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China Launches $138B Bond Sale, Eyes Real Estate Boost

China launches $138 billion special sovereign bond sale, signaling major economic stimulus amid real estate sector speculation.

By Max Weldon

5/16, 21:05 EDT

Key Takeaway

  • China announces a significant sale of 1 trillion yuan ($138 billion) in special sovereign bonds, potentially to support the troubled real estate sector.
  • The bond issuance, expected to see high demand, could challenge the ongoing rally but not significantly spike yields due to strong domestic interest.
  • Speculation arises on using proceeds for economic stimulus, including proposals for local governments to buy unsold homes from developers.

Special Sovereign Bonds Sale

China has embarked on a significant financial maneuver by announcing the sale of 1 trillion yuan ($138 billion) in special sovereign bonds. This move, the fourth of its kind in 26 years, is not accounted for in the fiscal deficit, highlighting its strategic importance for governmental purposes. Historically, such issuances have funded major initiatives, including the recapitalization of state-owned banks, the seeding of the nation's sovereign wealth fund, and Covid-19 control measures. The current issuance reflects the urgency of China's political leadership to tackle pressing economic challenges.

Market Speculation and Economic Stimulus

The announcement has triggered speculation about its potential impact, especially on the troubled property sector. The Politburo's call for measures to reduce housing stock suggests that proceeds might be directed towards the real estate sector, despite official statements being vague. President Xi Jinping's mention of “new productive forces” indicates a broader application of the funds, yet the need to stimulate domestic demand hints at possible benefits for the real estate sector, given its significant role in the Chinese economy.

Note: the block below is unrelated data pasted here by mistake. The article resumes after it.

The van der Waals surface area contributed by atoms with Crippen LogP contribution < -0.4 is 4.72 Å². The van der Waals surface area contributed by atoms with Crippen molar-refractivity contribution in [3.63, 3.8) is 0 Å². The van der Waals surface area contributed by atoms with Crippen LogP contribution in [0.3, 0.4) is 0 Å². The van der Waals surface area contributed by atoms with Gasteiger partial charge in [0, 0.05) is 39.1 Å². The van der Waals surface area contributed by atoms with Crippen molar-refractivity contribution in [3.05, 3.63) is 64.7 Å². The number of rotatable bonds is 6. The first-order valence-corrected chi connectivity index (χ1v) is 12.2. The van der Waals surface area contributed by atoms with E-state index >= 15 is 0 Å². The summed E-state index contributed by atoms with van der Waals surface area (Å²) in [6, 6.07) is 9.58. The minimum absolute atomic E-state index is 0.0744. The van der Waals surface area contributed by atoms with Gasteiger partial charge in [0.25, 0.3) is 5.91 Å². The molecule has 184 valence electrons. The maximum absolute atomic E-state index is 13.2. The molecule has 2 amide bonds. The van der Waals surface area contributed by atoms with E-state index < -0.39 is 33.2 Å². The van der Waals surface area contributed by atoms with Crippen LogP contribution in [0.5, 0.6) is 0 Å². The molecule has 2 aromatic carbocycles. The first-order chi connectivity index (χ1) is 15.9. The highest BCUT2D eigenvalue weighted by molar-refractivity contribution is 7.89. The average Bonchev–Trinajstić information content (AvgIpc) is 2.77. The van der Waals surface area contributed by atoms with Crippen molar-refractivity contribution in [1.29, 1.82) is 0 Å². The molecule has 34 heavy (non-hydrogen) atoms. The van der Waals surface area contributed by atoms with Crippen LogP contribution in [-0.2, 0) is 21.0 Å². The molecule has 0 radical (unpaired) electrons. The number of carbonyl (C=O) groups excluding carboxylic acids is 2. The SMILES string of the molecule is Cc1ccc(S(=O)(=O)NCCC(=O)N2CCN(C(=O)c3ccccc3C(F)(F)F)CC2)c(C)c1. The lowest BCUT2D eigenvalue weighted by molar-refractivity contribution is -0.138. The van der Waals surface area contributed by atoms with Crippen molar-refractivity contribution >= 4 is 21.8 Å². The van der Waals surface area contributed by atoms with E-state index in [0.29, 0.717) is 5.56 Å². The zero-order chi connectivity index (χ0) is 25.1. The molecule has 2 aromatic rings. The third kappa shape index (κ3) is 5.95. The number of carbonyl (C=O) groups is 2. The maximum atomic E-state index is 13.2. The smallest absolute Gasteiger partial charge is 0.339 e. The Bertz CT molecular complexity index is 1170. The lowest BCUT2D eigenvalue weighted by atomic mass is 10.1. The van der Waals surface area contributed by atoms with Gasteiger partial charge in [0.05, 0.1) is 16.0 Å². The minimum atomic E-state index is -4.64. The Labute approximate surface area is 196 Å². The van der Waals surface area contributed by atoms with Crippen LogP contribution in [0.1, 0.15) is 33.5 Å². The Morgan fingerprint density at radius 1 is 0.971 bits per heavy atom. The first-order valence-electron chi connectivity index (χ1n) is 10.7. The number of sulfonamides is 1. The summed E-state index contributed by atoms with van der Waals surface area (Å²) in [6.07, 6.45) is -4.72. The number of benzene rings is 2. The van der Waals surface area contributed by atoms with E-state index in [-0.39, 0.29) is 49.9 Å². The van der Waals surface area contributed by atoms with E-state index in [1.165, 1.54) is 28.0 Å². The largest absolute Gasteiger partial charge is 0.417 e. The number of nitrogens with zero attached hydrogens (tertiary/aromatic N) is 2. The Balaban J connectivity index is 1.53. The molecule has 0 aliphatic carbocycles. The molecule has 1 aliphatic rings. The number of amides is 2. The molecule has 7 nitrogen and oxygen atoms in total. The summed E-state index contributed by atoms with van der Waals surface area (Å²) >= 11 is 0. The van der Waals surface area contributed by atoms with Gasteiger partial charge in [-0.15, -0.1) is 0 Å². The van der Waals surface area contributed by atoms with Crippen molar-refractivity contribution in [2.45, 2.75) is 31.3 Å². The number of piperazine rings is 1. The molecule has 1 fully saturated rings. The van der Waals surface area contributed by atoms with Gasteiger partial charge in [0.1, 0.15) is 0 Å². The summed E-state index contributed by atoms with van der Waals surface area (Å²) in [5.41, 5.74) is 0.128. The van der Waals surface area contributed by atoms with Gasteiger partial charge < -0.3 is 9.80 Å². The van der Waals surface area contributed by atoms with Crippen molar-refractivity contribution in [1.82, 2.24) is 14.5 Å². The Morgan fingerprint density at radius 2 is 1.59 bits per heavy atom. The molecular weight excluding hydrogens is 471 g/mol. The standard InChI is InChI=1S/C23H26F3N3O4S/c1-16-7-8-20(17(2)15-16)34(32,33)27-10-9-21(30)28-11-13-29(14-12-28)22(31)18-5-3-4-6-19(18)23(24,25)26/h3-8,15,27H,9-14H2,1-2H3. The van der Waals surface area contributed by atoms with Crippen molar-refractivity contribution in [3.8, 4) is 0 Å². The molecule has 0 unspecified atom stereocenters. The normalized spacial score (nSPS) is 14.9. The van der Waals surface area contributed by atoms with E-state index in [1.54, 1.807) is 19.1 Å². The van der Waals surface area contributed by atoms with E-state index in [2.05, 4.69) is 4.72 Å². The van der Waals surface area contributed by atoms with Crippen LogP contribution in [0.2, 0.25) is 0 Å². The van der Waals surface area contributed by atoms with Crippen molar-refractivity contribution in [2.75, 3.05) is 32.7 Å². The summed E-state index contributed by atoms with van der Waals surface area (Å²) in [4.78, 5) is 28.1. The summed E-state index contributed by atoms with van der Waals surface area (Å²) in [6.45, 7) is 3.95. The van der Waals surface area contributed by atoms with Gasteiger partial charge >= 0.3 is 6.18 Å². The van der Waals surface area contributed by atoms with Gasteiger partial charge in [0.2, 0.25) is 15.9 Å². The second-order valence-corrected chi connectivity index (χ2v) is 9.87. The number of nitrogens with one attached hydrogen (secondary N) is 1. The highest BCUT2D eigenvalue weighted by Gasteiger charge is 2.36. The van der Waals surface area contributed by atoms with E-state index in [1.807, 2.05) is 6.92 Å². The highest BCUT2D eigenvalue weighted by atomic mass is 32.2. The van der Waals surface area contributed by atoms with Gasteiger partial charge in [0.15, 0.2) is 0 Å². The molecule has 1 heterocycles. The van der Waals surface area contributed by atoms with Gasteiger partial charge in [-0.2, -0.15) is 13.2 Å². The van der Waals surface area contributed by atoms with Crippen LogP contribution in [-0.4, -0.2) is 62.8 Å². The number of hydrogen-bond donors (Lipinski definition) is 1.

Demand and Market Dynamics

The bond issuance is anticipated to attract strong demand, with thirty-year yields slightly decreasing post-announcement. The People's Bank of China (PBOC) has maintained a supportive monetary environment, keeping the policy loan rate at 2.5% and rolling over 125 billion yuan through its medium-term lending facility. The inclusion of ultra-long tenors in the bond sale has piqued interest in China’s longer-maturity debt. Analysts believe the increased supply of bonds may challenge the ongoing bond rally but do not expect significant spikes in yields due to high demand from domestic institutions.

Real Estate Crisis and Fiscal Support

In response to the economic downturn, China is considering proposals to address the real estate crisis, including having local governments purchase unsold homes from distressed developers for conversion into affordable housing. This plan aims to ease the property market's challenges and has already positively impacted investor sentiment, as evidenced by a rally in Chinese property stocks. However, concerns about the financial strain on local governments and banks persist, with some expecting a required reserve ratio cut by the PBOC in the coming month.